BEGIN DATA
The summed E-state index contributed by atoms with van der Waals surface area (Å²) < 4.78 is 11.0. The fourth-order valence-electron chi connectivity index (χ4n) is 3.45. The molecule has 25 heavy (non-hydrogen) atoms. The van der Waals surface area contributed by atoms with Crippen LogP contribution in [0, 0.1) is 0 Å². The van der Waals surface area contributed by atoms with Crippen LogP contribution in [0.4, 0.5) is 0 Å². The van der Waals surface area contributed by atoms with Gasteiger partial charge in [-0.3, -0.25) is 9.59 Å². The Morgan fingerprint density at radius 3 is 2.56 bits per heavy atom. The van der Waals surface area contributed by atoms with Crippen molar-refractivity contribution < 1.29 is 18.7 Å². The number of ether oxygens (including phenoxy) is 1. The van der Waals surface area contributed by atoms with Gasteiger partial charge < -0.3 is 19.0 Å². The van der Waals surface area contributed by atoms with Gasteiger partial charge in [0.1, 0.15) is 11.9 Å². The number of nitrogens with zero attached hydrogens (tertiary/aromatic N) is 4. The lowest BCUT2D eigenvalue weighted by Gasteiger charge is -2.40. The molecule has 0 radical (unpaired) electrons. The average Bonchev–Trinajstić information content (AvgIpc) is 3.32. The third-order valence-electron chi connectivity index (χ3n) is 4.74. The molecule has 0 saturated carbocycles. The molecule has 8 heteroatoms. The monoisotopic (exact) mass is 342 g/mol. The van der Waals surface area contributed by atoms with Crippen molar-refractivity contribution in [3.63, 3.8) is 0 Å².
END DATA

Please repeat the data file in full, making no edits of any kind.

The summed E-state index contributed by atoms with van der Waals surface area (Å²) < 4.78 is 11.0. The fourth-order valence-electron chi connectivity index (χ4n) is 3.45. The molecule has 25 heavy (non-hydrogen) atoms. The van der Waals surface area contributed by atoms with Crippen LogP contribution in [0, 0.1) is 0 Å². The van der Waals surface area contributed by atoms with Crippen LogP contribution in [0.4, 0.5) is 0 Å². The van der Waals surface area contributed by atoms with Gasteiger partial charge in [-0.3, -0.25) is 9.59 Å². The Morgan fingerprint density at radius 3 is 2.56 bits per heavy atom. The van der Waals surface area contributed by atoms with Crippen molar-refractivity contribution < 1.29 is 18.7 Å². The number of ether oxygens (including phenoxy) is 1. The van der Waals surface area contributed by atoms with Gasteiger partial charge < -0.3 is 19.0 Å². The van der Waals surface area contributed by atoms with Gasteiger partial charge in [0.1, 0.15) is 11.9 Å². The number of nitrogens with zero attached hydrogens (tertiary/aromatic N) is 4. The lowest BCUT2D eigenvalue weighted by Gasteiger charge is -2.40. The molecule has 0 radical (unpaired) electrons. The average Bonchev–Trinajstić information content (AvgIpc) is 3.32. The third-order valence-electron chi connectivity index (χ3n) is 4.74. The molecule has 0 saturated carbocycles. The molecule has 8 heteroatoms. The monoisotopic (exact) mass is 342 g/mol. The van der Waals surface area contributed by atoms with Crippen molar-refractivity contribution in [3.63, 3.8) is 0 Å².